Ascension & Advent, Space & Time

ascensionYesterday was Ascension Sunday, when Christians remember Jesus’s ascension. Hymns on Ascension Sunday tend to focus on Jesus’s reign in heaven, how his crown of thorns has become a crown of stars of light – that kind of thing. But, there’s an undeniable tension with the ascension. In Luke’s ascension account in Acts 1 (of the gospel writers, only Luke shows any interest in the ascension), the disciples are looking into the sky, and two mysterious Men in White appear:

“Galileans,” they said, “why are you standing here gazing into the sky? This same Jesus, who has been taken from you into the sky, will come back in the same way you’ve seen him go into the sky.”

So, basically, don’t stand around looking up. Why? Because this same Jesus will return. This isn’t about the sky, or heaven. This is about down here. And there’s the tension. The ascension leads to a temporary, intermediate state; Jesus will return. There ought to be a strong, powerful link between Ascension Sunday (and Ascension Day, always on the preceding Thursday) and the season of Advent. It’s a link that’s there in the Apostles’ Creed:

He ascended to heaven, and is seated at the right hand of God the Father Almighty. From there he will come to judge the living and the dead.

The goal of Jesus’s work is not his ascension, or even his ‘heavenly session’, but his reign over the fullness of God’s Kingdom on earth. As Paul writes about the Return of Jesus to earth, in 1 Corinthians 15:24-27, he puts it this way, citing a psalm or two:

Then, the goal: when he hands over the kingdom to God the Father after he has destroyed all dominion, authority and power. For he must reign until he has put all his enemies under his feet. The last enemy to be destroyed is death. For he has put everything under his feet.

And when it comes to citing psalms on Ascension Sunday, we often read Psalms 24 and 47. These psalms, we understand, were originally associated with the triumphal and joyful entry of the Ark of the Covenant into the Temple. Christians have a very long tradition of associating them with the ascension, as an expression of the triumph of Jesus. However, as we heard in the parish church this morning, these psalms rightly ought to point to something else too: to the truest and fullest entry of God’s presence into his temple, at the return of Jesus the Messiah to this earth. Understood in this way, singing and reading these psalms will help to supply that powerful link between Ascension and Advent.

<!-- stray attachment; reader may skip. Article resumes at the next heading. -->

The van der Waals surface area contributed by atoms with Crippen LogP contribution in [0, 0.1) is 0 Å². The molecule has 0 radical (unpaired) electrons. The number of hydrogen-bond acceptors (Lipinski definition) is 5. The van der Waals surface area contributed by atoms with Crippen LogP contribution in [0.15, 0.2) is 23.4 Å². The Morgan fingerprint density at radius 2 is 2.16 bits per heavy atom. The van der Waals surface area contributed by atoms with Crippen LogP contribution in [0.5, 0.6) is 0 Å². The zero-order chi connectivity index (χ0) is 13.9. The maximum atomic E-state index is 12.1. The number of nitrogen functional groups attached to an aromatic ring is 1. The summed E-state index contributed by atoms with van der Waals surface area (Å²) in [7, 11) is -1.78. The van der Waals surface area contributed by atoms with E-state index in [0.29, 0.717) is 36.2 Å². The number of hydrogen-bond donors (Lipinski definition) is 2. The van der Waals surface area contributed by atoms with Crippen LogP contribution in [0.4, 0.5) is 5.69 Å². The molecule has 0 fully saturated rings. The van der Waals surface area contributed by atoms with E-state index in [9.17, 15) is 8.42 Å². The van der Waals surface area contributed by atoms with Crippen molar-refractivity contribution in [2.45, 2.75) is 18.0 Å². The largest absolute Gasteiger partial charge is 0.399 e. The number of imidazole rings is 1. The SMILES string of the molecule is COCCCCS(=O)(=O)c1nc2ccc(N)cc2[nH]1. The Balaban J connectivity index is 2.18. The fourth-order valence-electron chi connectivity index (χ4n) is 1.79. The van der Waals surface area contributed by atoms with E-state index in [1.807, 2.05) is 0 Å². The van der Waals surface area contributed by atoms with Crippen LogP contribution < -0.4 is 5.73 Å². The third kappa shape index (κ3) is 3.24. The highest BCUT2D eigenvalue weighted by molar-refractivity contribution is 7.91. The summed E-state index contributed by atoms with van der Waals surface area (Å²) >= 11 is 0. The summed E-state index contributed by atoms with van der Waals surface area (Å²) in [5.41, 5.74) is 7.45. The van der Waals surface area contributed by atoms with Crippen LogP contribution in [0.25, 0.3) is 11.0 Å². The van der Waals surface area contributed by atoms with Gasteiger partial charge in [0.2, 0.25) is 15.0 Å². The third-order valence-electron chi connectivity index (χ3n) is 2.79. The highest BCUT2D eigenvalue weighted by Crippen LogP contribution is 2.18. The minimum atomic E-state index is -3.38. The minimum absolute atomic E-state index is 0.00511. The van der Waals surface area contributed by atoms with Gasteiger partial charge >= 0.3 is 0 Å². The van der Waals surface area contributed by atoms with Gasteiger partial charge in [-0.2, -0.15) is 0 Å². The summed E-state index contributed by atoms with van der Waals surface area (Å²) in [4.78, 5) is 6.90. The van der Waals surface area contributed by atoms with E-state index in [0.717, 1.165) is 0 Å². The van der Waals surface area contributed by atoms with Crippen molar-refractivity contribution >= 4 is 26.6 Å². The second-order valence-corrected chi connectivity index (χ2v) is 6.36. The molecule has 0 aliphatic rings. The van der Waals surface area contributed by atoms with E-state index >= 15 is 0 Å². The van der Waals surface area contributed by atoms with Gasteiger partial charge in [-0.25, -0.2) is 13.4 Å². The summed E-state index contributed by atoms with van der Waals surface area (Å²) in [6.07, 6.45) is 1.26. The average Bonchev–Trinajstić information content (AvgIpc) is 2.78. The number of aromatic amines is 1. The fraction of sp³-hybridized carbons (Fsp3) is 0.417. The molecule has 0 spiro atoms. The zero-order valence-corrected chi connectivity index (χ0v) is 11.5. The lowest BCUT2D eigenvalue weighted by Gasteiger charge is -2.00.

Another question raised by the Ascension, and also addressed in the parish church this morning, is: “Where is Jesus?” That’s also part of the tension of Ascension Sunday. In the account of the event, Jesus goes up into the sky. Of course, that would have made perfect sense to the original readers, and the writer, of the account, as well as to the observers of whatever it was that actually happened. But how on earth can we reconcile that with modern cosmology?

Asking “Where is heaven?” seems a fairly pointless question. Any answer surely has to posit that it’s not a part of our reality, the reality of the visible creation. It must be in some sense another dimension. On the other hand, asking “Where is Jesus?” isn’t actually a pointless or stupid question. It’s more cogent, and difficult to answer, than we might imagine – at least for those with an orthodox view of Jesus Christ, and of humanity.

Human bodies (whether pre- or post-resurrection) belong on earth, in this dimension, not in heaven (wherever heaven is). Ordinarily, the lives of human beings as whole human beings, in mortality or immortality, are lived entirely on earth. We affirm the real humanity of Jesus as well as his divinity. How can a human body that is very much a part of this visible creation, and belongs in it, exist in some other dimension? There’s mystery here, for sure. But it’s clear, to me at least, that whatever the disciples saw that day was an accommodation to their understanding of the cosmos. With the understanding we have now of the cosmos, of space and time, there might be other avenues to follow as we ask “Where is Jesus?” Perhaps.

The mysterious Men in White fundamentally link the Ascension and Return of Jesus. In their message, the intervening period is de-emphasised (as in the Apostles’ Creed). The Ascension and Return are two adjacent acts in the drama of Jesus as King on Earth. Perhaps, and I mean perhaps, the question of “Where is Jesus ?” is better-framed as “When is Jesus?” In the future, in space and time, Jesus is here on earth, reigning in the creation with all his holy ones, who have been redeemed by his life, death and resurrection. In our present time, Jesus is not physically present at all. But he has not left us bereft. He himself has come to us through the gift of the Holy Spirit, also designated as the Spirit of Christ (more mystery). This is what we’ll be remembering on Pentecost Sunday, in a week’s time. Where is Jesus? Not with us. Yet with us, always, even until the very end of the age.